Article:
Adoption

As we go through this section, I refer to “parents” and “child”. This is only done for ease of usage. A single person can adopt. More than one child can be adopted at a time (my record is four (4) children adopted at once!). Parents can be one or both birth parents or one or both adoptive parents as the case may be.

There are several ways a child can be adopted in Iowa. The first is the traditional “stranger” adoption, so called because the adopting parents are not related to the child. Stranger adoptions include adoptions using the services of an adoption agency, an independent adoption or an adoption through the Iowa Department of Human Services.

The second is the “step-parent” adoption, where one spouse wishes to adopt the other spouse’s child so that the child will legally be the child of both of them.

Finally, there is the relative adoptions, where the child to be adopted is related to at least one of the adoptive parents. Each of these adoptions have basically the same procedures and requirements with some slight, but significant, differences.

Home Study

In all stranger adoptions, having a completed home study is the first step in the adoption process; generally before a child is identified as a potentially adoptable child. The process cannot proceed until the home study is completed and the parents are qualified to adopt, even if the adoptive parents have a specific child they would like to adopt.

Termination of Parental Rights

Before any adoption can be finalized, the parental rights of the birth mother and father must be terminated. In a step-parent adoption, only one of the parents will have their rights terminated. Termination can be accomplished in several ways. The easiest is if the birth parents consent to the termination of their parental rights. There are very specific legal requirements that must be met before the Court will accept a voluntary termination of parental rights. If any step is not completed correctly, the court will not terminate parental rights; or, in the absolute worse cases, reverse the termination and adoption and return the child to the birth parent who’s rights were violated. (the “Baby Jessica” case). A court hearing is still required but, assuming the consents to termination are in order, the Judge will order the termination to occur.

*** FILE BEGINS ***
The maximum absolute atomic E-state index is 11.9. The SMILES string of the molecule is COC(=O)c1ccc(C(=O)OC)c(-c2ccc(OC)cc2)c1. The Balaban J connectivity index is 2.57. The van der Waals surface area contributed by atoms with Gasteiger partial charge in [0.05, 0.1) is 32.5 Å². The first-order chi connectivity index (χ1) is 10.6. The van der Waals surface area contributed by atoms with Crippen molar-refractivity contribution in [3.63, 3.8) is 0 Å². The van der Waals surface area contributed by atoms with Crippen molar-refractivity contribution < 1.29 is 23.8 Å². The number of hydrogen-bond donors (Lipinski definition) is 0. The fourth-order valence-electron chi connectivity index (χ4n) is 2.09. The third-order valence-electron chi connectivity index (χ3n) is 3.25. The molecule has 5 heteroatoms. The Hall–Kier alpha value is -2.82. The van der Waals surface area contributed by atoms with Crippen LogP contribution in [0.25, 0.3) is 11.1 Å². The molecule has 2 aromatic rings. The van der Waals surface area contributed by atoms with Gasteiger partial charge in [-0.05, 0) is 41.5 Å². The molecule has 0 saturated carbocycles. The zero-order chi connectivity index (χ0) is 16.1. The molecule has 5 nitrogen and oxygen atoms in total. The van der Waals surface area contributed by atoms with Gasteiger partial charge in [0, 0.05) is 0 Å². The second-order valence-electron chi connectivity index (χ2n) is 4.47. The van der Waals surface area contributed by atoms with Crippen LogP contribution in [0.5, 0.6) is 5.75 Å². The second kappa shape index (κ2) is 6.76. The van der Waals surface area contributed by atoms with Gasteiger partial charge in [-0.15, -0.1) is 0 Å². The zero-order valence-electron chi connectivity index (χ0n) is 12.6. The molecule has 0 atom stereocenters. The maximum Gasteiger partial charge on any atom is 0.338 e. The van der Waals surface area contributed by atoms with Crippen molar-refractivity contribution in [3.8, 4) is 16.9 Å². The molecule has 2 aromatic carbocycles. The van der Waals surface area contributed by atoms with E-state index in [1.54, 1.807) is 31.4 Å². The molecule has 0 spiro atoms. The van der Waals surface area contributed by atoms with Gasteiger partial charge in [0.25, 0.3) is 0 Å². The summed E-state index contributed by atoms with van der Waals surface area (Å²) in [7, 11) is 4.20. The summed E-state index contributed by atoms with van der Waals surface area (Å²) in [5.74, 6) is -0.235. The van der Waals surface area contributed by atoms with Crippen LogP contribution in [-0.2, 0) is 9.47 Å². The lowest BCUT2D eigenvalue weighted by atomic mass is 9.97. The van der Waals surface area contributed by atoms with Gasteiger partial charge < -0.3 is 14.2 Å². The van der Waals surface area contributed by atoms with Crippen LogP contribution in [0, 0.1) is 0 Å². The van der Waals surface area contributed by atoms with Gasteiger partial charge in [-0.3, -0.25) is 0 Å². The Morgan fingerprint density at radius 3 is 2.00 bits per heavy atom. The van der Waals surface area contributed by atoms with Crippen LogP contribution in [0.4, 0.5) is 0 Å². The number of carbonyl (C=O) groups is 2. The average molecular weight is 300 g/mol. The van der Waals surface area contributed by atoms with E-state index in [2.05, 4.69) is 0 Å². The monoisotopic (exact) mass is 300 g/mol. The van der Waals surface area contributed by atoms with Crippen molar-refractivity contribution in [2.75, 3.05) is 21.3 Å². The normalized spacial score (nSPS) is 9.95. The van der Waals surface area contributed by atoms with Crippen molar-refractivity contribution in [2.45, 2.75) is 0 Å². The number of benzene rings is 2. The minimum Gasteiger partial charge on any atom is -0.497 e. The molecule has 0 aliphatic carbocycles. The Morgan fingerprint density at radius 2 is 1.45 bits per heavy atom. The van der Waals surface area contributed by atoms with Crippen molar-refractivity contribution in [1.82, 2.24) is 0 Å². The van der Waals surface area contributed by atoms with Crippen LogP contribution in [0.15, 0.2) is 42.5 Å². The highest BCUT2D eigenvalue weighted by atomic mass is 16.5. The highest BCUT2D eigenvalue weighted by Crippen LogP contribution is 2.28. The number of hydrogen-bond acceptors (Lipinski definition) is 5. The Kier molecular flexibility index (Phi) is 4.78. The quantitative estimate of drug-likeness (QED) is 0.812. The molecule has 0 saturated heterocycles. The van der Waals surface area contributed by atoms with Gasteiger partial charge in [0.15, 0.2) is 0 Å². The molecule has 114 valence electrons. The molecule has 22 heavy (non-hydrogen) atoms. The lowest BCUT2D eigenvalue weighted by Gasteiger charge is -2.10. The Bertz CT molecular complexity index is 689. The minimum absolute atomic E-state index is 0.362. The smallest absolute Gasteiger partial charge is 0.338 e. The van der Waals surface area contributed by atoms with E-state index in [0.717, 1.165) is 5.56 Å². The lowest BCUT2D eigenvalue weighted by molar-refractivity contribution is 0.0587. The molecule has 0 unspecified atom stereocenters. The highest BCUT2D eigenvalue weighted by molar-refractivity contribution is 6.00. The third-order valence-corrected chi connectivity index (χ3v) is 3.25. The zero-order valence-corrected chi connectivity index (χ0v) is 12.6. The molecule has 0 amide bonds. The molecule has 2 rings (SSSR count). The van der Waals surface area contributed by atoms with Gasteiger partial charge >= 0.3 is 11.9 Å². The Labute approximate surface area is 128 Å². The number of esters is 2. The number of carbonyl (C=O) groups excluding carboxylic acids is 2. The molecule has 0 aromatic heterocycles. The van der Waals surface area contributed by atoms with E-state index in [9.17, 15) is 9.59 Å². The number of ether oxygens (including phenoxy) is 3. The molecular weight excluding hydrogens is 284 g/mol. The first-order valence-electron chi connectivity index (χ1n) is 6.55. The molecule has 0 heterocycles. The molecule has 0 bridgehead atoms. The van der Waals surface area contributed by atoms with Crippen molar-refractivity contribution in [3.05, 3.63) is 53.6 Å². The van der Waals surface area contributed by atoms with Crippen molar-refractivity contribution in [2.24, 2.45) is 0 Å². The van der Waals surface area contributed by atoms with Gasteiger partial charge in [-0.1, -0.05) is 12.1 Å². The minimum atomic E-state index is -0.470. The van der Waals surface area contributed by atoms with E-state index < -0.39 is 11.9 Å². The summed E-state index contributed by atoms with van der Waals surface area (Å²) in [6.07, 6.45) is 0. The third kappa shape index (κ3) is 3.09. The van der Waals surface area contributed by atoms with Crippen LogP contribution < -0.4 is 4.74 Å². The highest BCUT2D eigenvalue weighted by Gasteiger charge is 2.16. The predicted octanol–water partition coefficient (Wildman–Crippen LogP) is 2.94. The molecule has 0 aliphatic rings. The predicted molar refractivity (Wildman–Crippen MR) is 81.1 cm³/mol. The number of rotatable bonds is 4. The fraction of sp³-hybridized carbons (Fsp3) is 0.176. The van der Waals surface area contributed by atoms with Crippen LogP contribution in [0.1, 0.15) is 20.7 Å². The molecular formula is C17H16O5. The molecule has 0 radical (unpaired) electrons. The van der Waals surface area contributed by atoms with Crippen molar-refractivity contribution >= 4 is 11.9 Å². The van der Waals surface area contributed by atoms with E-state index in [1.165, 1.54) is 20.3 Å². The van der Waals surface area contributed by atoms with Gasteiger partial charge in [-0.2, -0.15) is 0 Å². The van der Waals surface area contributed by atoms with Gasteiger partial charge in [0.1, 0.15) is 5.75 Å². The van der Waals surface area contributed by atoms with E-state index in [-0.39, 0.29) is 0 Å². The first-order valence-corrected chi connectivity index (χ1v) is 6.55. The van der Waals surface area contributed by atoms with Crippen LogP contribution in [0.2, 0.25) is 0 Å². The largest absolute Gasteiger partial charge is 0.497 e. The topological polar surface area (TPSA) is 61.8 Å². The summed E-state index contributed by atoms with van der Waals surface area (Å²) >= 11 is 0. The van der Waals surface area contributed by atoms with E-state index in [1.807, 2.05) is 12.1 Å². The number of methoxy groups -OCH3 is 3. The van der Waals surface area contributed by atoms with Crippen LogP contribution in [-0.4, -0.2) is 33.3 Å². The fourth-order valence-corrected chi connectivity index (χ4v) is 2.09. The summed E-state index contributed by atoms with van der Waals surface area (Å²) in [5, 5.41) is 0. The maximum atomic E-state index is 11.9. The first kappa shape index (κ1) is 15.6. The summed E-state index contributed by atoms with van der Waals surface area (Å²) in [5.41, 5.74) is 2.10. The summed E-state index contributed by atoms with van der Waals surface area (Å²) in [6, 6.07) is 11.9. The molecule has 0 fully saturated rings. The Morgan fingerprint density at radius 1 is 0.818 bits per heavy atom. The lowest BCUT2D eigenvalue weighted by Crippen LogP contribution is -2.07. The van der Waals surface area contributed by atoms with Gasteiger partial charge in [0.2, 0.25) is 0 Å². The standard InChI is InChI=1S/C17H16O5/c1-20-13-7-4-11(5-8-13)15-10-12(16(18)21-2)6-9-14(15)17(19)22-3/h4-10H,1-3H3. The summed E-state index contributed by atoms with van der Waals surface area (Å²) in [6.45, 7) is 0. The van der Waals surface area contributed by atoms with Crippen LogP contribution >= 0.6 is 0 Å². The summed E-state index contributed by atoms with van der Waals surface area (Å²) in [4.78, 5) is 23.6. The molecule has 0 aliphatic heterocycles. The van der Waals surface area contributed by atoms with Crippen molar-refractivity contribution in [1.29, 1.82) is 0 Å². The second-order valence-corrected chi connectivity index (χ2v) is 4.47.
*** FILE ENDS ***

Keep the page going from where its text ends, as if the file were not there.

The other method of termination of parental rights is contested. A case is contested if one or both of the birth parents object or if one or both of the birth parents cannot be located or even if one of them is not known. In this case a petition for termination of parental rights is filed by the potential adoptive parents. Generally the petition will allege the birth parents have abandoned the child by failing to have contact with the child for a set period of time or for failing to pay court ordered support. Notice of the petition is served on the birth parents preferably in person or by publication if they cannot be found and a trial date set. At trial, if the birth parents fail to appear, the potential adoptive parents win by default. Otherwise, the potential adoptive parents will have to prove their case to the Judge.

If the adoption is through the Department of Human Services, the termination of parental rights will haves already taken place before the child is considered eligible to be adopted.

Post Adoption Details

After the adoption hearing, the adoptive parents, now the parents of the child will receive a certified copy of the final decree of adoption. This can be used as a birth certificate until the new birth certificate arrives. In two (2) to six (6) weeks, a new birth certificate will arrive from the state where the child was born showing the adoptive parents as the birth parents and showing the child’s new, legal, name.

With the certified decree of adoption and new birth certificate, you can go to your local social security office, change the child’s name for social security purposes and, if you fear the child’s social security number is known by other people and are afraid of identity theft or the social security number being used to track the child down, you can request a new social security number.